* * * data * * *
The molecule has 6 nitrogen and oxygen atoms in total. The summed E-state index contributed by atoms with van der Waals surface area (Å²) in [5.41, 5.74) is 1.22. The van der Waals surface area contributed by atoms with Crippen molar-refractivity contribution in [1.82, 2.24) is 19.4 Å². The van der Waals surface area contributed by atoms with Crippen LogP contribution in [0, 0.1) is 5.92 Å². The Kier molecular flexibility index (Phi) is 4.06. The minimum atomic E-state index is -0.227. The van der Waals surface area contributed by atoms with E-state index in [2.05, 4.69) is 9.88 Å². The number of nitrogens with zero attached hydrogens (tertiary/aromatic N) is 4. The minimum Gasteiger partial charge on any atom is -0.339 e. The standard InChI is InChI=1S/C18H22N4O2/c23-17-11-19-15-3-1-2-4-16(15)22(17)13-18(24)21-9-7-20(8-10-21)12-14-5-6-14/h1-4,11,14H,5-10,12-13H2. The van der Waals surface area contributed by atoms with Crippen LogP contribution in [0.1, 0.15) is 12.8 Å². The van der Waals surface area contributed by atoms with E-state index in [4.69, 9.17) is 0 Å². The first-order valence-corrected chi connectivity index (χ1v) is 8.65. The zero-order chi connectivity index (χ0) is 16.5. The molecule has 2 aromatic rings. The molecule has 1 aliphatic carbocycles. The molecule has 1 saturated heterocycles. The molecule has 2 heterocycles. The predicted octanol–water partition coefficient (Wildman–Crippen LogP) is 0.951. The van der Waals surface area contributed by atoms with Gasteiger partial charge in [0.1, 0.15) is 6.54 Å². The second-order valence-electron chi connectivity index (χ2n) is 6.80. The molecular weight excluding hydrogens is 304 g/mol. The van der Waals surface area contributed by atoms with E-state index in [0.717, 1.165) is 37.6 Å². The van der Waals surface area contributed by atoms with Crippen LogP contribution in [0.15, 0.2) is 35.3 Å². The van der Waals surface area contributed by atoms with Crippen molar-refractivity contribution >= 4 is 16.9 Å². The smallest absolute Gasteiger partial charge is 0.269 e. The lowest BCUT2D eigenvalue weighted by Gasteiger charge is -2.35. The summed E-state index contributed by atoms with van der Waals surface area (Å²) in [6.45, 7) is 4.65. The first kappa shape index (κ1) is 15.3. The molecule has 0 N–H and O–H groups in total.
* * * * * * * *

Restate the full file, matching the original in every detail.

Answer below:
The molecule has 6 nitrogen and oxygen atoms in total. The summed E-state index contributed by atoms with van der Waals surface area (Å²) in [5.41, 5.74) is 1.22. The van der Waals surface area contributed by atoms with Crippen molar-refractivity contribution in [1.82, 2.24) is 19.4 Å². The van der Waals surface area contributed by atoms with Crippen LogP contribution in [0, 0.1) is 5.92 Å². The Kier molecular flexibility index (Phi) is 4.06. The minimum atomic E-state index is -0.227. The van der Waals surface area contributed by atoms with E-state index in [2.05, 4.69) is 9.88 Å². The number of nitrogens with zero attached hydrogens (tertiary/aromatic N) is 4. The minimum Gasteiger partial charge on any atom is -0.339 e. The standard InChI is InChI=1S/C18H22N4O2/c23-17-11-19-15-3-1-2-4-16(15)22(17)13-18(24)21-9-7-20(8-10-21)12-14-5-6-14/h1-4,11,14H,5-10,12-13H2. The van der Waals surface area contributed by atoms with Crippen LogP contribution in [0.1, 0.15) is 12.8 Å². The van der Waals surface area contributed by atoms with E-state index in [4.69, 9.17) is 0 Å². The first-order valence-corrected chi connectivity index (χ1v) is 8.65. The zero-order chi connectivity index (χ0) is 16.5. The molecule has 2 aromatic rings. The molecule has 1 aliphatic carbocycles. The molecule has 1 saturated heterocycles. The molecule has 2 heterocycles. The predicted octanol–water partition coefficient (Wildman–Crippen LogP) is 0.951. The van der Waals surface area contributed by atoms with Gasteiger partial charge in [0.1, 0.15) is 6.54 Å². The second-order valence-electron chi connectivity index (χ2n) is 6.80. The molecular weight excluding hydrogens is 304 g/mol. The van der Waals surface area contributed by atoms with E-state index in [0.717, 1.165) is 37.6 Å². The van der Waals surface area contributed by atoms with Crippen LogP contribution in [0.15, 0.2) is 35.3 Å². The van der Waals surface area contributed by atoms with Crippen molar-refractivity contribution >= 4 is 16.9 Å². The smallest absolute Gasteiger partial charge is 0.269 e. The lowest BCUT2D eigenvalue weighted by Gasteiger charge is -2.35. The summed E-state index contributed by atoms with van der Waals surface area (Å²) in [6.45, 7) is 4.65. The first kappa shape index (κ1) is 15.3. The molecule has 0 N–H and O–H groups in total.